Securing Documents

I see that there was some discussion about Document locking but I don’t see that anything ever came of it. Once I have finished a chapter, it is very useful to lock it so that I cannot accidentally change the text when I return to copy out a reference for use in another chapter. I use an ipad application to take notes. I understand that Scrivener is worried about people loosing their passwords: what about a lock without a password that just protects content from being edited accidentally; or a global password entered into system preferences and recoverable via email?

It is the one feature that that is missing for me – and I expect for others.

If I missed the answer – I am sorry – and can you point me to it.

thanks in advance


The answer is that this is not possible in Scrivener.

If you want to protect a project or a single document within it from accidental editing, make a backup to a static location.

If you want to protect a project or a document within it from unauthorized access, use any of the excellent third-party encryption tools available.

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ok thanks … I will not ask why – I can only assume you mean that there are technical reasons which make this either very difficult or impossible to add as a feature… as useful as it might be.

  • third-party encryption protects the document from being opened – which is not the goal here

  • a backup to a static location: not sure what that means but it sounds like more work than I what I am doing now – which is to export to a PDF and add it to the document…

Anyway, I guess i have my answer…



One possible solution :
Take a snapshot of the document in the state you want it. (Name it something descriptive of its reason to be.)
Then change the font color of the text in the editor to something like red. (Red as in : Don’t touch.)
Roll back to the snapshot in case of an “accident”.

If you use a revision color to make the text in the editor red (then turn revision off once done), you’ll know if you “messed up”, because any addition you’d have made to the text after that would have the font black (or the default color – not red).
If you don’t use revision colors intensely, you should be able to spare a color out of the 5 possible for this purpose.

The idea is to simply make it obvious to yourself that this is text you DON’T currently want to edit.

I work with printouts a lot, and I use that whenever a document is currently in print so that I don’t waste time working on the computer version. It works fine.
(I don’t personally use the revision color, though, I just turn the text red, that’s good enough for me.)

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That is indeed one possible solution.

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thanks Vincent and kewms

Vincent, I will give this a try … I see the logic … thanks


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And if it is just for unauthorised access by someone who has physical access to your machine but an ID remember you can and probably should use the full disk encryption provided by macOS. if the unauthorised person has their own separate ID take care of how you set file permissions to keep that person out of your stuff. If the unauthorised person. has your login ID and password then even encrypted files may not prevent unauthorised access.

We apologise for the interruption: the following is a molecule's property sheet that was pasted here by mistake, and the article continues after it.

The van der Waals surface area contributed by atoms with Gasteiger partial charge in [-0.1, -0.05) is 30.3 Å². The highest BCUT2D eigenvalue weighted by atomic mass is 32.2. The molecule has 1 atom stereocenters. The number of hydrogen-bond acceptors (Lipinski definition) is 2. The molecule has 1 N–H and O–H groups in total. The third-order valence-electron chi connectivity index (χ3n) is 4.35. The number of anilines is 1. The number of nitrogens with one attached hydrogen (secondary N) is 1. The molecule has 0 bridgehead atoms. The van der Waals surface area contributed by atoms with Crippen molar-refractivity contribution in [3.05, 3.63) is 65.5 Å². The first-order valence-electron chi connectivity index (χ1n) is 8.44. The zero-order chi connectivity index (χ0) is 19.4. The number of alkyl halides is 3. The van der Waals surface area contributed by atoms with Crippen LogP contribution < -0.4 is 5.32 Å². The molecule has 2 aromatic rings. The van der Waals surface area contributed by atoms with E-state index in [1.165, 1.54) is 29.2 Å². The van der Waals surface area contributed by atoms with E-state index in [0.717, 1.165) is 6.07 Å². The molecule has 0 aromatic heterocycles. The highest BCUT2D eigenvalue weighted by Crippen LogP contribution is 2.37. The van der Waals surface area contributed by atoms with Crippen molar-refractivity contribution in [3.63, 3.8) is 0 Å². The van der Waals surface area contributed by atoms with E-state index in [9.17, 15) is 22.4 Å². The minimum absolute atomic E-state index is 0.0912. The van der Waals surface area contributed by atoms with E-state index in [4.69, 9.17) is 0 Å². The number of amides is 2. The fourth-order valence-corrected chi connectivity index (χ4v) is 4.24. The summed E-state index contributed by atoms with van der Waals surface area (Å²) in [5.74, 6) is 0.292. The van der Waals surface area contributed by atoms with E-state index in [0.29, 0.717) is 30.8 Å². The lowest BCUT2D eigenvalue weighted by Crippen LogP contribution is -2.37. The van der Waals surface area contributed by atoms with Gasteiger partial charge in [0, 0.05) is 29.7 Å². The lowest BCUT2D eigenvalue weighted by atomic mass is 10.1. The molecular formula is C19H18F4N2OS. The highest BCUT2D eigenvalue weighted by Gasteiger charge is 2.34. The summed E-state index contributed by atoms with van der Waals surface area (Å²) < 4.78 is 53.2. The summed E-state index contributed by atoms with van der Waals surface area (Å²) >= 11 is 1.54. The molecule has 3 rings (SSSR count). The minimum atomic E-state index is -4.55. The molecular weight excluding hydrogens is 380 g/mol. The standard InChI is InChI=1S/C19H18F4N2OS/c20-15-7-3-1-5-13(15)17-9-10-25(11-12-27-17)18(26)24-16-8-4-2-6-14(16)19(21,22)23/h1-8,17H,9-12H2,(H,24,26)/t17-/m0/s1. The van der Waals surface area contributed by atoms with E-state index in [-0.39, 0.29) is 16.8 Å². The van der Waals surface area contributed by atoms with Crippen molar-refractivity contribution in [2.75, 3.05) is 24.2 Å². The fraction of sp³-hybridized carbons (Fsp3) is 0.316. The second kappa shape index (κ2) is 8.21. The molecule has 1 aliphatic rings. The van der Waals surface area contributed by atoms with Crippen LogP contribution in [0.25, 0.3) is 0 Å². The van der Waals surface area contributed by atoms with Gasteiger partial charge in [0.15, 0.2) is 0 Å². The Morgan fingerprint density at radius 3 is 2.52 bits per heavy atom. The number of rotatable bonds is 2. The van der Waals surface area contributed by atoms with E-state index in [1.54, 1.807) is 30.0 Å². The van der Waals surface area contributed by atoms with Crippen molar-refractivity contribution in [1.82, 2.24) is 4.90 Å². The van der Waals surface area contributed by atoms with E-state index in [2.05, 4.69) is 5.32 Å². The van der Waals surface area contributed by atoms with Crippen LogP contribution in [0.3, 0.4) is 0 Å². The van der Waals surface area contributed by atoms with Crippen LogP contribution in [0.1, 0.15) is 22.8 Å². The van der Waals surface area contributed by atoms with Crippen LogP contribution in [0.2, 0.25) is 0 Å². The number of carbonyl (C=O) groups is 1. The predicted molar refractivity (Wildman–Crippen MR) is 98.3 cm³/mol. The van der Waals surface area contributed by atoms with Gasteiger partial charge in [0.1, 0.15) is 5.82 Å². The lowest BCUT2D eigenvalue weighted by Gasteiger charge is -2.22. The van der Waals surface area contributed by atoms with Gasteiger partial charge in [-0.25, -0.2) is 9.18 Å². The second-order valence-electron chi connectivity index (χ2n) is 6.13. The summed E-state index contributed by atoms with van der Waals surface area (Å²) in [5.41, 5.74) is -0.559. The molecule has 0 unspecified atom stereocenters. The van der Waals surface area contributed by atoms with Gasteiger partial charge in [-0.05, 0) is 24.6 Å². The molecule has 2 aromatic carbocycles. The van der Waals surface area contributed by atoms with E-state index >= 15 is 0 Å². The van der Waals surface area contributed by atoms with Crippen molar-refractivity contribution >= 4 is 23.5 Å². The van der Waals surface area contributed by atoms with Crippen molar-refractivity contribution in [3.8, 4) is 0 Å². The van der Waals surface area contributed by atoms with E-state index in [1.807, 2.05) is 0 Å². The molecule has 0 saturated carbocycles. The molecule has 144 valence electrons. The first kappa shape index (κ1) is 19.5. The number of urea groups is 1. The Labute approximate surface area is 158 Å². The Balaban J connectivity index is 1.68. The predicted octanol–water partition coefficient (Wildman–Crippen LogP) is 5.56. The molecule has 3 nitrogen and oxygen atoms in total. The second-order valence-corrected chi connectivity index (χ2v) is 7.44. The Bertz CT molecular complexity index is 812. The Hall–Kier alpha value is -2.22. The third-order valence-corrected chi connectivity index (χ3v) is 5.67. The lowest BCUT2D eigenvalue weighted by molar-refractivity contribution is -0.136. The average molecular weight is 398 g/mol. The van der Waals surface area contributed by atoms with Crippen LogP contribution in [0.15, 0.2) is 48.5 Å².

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thanks … but perhaps I can clarify.

  1. the person I am worried about is myself: I work on a number of projects at once, or a number of chapters in a single project. It is often useful to look up a reference or quote in one file to be used in another. If I am not careful, I can modify the text and not see it. So I want to prevent editing of a file … a password is no necessary: the ability to toggle between “no editing” to “allow editing”

  2. I tried Vincent’s very good idea: the problem is, if I edit the text I can see the changes, but if I delete a word or phrase by mistake, that I cannot see.

For the moment I will try to use “roll back” …

I realize that a password protect no doubt has complexities that I am not aware of; however, hopefully Scrivener will consider a simple “allow editing” or “block editing” option…

thanks everyone …


You could go for the extreme then:
Take a snapshot as I previously explained, but instead of turning the text red, delete it all and replace it with a big bold “SEE SNAPSHOT”.
Later roll back to the snapshot.

Make sure you have a solid backup procedure in place.

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This may sound silly, but: be more careful. Between the regular practice of snapshotting docs (forget coloring the text etc) and auto-backups of projects you are already covered. The rest is almost surely just your anxiety talking. Something to work through rather than abet!

I assume you read through your text as compulsively as the rest of us — if a random chunk of text went missing, you will notice and pull it back from snapshot or backup. If some words were /accidentally/ erased by you and miraculously your text reads smoothly and you can’t detect a gap — you did not need those words!

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FWIW, I take a snapshot whenever I send a document off to someone else. Other than that, I mostly don’t worry about it. YMMV.

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Here is a link to the answer on why this would be awkward in Scrivener. Skip to the third paragraph, as the initial two are in response to another kind of query.

There is also quite a lot of discussion in that thread above and below.